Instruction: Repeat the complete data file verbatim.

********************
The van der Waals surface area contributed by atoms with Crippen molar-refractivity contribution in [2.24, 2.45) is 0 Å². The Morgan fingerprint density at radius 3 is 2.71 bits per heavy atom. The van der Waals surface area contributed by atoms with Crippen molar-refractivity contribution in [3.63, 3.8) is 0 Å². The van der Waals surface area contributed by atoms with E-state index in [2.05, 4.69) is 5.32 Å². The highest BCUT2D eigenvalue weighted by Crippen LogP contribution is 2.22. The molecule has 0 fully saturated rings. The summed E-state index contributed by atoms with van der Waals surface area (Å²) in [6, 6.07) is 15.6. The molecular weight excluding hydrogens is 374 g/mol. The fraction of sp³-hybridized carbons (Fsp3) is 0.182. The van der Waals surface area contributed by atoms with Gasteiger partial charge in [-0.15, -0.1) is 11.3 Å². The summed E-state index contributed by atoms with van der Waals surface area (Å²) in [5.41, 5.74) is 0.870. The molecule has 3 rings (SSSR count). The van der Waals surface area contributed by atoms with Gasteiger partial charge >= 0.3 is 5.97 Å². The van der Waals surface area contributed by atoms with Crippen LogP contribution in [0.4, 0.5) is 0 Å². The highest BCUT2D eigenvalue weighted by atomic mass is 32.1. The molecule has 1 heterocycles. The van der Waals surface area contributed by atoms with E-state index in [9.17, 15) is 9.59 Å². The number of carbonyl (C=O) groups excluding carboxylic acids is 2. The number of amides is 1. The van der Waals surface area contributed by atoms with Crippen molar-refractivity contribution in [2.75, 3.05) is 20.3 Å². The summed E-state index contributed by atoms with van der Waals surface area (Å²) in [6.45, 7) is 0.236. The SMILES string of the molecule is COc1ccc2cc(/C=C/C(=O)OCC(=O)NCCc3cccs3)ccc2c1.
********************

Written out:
The van der Waals surface area contributed by atoms with Crippen molar-refractivity contribution in [2.24, 2.45) is 0 Å². The Morgan fingerprint density at radius 3 is 2.71 bits per heavy atom. The van der Waals surface area contributed by atoms with Crippen molar-refractivity contribution in [3.63, 3.8) is 0 Å². The van der Waals surface area contributed by atoms with E-state index in [2.05, 4.69) is 5.32 Å². The highest BCUT2D eigenvalue weighted by Crippen LogP contribution is 2.22. The molecule has 0 fully saturated rings. The summed E-state index contributed by atoms with van der Waals surface area (Å²) in [6, 6.07) is 15.6. The molecular weight excluding hydrogens is 374 g/mol. The fraction of sp³-hybridized carbons (Fsp3) is 0.182. The van der Waals surface area contributed by atoms with Gasteiger partial charge in [-0.15, -0.1) is 11.3 Å². The summed E-state index contributed by atoms with van der Waals surface area (Å²) in [5.41, 5.74) is 0.870. The molecule has 3 rings (SSSR count). The van der Waals surface area contributed by atoms with Gasteiger partial charge >= 0.3 is 5.97 Å². The van der Waals surface area contributed by atoms with Crippen LogP contribution in [0.4, 0.5) is 0 Å². The highest BCUT2D eigenvalue weighted by atomic mass is 32.1. The molecule has 1 heterocycles. The van der Waals surface area contributed by atoms with E-state index in [9.17, 15) is 9.59 Å². The number of carbonyl (C=O) groups excluding carboxylic acids is 2. The number of amides is 1. The van der Waals surface area contributed by atoms with Crippen molar-refractivity contribution in [2.75, 3.05) is 20.3 Å². The summed E-state index contributed by atoms with van der Waals surface area (Å²) in [6.45, 7) is 0.236. The SMILES string of the molecule is COc1ccc2cc(/C=C/C(=O)OCC(=O)NCCc3cccs3)ccc2c1.